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Praying When There's No Time to Pray
My interest in Celtic prayer came at a critical junction in my own spiritual journey. I had just begun to discover the great contemplative writers of the Christian tradition. I loved the call to "be still and know" and the experience of God's presence in silence and solitude. I looked forward to morning meditations and times of retreats. All this changed, however, when I found myself the mother of two young sons and the coordinator of religious education at our local church. When I'd rise early for prayer, little feet would come running in for breakfast. When I'd arrive early at work for a time of reflection, the telephone would start to ring. Like most people I tended to separate my prayer life from the other parts of my life. I was very far from the wisdom of Thomas Merton who said, "What I do is live.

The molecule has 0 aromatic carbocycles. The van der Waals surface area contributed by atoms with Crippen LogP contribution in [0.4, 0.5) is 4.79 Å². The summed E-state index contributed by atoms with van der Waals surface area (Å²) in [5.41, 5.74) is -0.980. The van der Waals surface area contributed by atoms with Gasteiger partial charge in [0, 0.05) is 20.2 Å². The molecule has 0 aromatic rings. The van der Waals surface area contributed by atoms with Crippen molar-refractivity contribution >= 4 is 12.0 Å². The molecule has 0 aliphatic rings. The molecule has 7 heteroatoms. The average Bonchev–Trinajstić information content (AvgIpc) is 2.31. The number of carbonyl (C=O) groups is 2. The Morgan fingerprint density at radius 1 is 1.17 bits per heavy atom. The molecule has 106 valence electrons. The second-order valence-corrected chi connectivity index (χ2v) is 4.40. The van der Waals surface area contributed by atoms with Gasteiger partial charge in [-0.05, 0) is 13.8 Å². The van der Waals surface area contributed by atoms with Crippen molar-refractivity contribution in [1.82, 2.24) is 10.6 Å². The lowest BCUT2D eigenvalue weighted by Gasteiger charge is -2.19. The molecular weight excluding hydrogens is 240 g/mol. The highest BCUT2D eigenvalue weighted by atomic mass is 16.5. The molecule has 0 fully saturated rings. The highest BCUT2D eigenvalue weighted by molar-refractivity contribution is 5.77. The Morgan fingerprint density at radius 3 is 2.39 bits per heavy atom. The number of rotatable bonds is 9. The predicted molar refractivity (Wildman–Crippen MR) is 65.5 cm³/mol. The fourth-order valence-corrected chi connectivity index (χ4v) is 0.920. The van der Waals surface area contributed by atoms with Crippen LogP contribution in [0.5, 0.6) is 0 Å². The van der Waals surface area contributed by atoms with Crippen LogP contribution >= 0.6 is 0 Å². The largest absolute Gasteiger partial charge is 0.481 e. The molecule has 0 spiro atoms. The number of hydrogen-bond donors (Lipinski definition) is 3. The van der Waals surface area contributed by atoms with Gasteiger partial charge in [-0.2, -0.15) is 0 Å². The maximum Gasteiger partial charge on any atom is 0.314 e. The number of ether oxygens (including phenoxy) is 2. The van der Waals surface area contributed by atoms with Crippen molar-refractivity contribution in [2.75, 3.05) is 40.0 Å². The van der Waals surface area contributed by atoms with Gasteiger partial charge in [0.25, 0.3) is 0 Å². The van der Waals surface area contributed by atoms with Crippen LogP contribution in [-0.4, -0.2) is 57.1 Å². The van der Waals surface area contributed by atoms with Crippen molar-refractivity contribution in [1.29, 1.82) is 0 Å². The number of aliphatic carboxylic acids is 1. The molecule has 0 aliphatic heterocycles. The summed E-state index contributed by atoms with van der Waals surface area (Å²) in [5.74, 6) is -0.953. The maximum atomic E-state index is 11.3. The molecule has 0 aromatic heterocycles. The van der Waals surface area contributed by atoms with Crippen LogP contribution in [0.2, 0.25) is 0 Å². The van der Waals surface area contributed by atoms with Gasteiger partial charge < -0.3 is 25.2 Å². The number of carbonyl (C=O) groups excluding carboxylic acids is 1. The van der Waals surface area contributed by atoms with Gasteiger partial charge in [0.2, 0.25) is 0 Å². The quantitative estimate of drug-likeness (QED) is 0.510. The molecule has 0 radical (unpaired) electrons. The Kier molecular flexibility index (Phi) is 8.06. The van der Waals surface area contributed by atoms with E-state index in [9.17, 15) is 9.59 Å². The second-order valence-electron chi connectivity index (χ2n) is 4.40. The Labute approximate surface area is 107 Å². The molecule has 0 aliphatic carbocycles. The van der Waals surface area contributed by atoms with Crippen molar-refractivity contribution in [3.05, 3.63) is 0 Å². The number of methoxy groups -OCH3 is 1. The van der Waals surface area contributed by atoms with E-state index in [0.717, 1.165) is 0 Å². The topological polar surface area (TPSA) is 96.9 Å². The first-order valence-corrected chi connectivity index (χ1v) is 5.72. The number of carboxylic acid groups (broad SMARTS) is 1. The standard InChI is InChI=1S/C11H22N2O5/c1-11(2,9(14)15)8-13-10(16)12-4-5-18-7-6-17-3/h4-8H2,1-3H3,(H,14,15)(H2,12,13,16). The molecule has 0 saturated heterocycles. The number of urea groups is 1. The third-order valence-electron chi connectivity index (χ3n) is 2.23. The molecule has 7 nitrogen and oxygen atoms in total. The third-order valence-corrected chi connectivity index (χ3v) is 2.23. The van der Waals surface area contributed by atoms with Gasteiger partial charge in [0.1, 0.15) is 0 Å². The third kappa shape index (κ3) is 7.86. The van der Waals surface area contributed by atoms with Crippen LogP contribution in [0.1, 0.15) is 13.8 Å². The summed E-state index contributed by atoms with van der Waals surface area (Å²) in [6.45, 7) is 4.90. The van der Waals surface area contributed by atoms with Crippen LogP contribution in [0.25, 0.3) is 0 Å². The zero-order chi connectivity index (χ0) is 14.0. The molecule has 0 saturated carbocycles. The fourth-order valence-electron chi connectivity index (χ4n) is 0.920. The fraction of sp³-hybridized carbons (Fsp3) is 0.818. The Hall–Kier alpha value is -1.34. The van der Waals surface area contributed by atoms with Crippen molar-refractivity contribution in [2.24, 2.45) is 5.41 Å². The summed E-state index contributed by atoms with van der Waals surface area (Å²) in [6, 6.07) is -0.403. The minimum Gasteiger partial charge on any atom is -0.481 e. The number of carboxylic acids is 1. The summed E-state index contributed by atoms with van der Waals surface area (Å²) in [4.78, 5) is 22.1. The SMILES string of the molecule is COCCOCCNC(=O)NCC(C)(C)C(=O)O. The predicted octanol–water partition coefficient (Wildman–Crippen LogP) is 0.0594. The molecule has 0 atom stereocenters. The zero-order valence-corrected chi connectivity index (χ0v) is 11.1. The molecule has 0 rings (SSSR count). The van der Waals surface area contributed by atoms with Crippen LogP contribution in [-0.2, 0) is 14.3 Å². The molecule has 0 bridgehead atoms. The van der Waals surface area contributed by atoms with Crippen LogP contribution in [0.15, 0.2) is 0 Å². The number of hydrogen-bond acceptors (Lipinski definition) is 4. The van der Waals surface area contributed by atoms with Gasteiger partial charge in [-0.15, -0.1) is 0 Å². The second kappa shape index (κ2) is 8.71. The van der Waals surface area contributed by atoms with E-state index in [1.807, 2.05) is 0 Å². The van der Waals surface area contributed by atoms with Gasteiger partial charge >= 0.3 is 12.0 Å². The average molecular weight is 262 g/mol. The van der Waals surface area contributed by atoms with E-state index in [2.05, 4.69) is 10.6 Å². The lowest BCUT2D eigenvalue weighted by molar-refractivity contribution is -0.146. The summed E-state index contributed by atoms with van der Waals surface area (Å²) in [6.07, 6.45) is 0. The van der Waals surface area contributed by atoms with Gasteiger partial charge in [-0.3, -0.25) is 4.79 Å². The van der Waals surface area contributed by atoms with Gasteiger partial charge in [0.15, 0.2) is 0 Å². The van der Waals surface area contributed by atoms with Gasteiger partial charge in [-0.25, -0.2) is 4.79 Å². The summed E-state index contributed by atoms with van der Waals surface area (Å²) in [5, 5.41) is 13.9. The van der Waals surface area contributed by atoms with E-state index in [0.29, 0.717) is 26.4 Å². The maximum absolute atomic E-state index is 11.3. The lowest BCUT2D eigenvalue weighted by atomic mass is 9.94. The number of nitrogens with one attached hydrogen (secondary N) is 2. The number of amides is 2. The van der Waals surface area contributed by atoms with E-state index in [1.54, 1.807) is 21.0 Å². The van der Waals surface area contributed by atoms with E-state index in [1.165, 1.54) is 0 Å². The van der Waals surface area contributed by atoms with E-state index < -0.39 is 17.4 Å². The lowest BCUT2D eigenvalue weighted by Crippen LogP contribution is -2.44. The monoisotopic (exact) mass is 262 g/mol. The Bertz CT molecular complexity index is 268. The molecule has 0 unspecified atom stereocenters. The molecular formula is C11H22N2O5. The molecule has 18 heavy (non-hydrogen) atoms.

How I pray is breathe."

It was in this time of struggle and imbalance that a friend offered me a small book of Celtic prayers and praises. There was something in the rhythm of these prayers that reminded me of the rhythm of life. They contain an awareness of God's presence from the rising to the setting of the sun. Entwined with the reality of living, each action of the day becomes the essence of prayer. The transcendent
Holy One is a close companion as one prays:

God to enfold me
God to surround me,
God in my speaking,
God in my thinking
God in my sleeping
God in my waking

--from "Celtic Prayer: Recognizing God's Presence in our Every Experience"
by Sylvia Maddox

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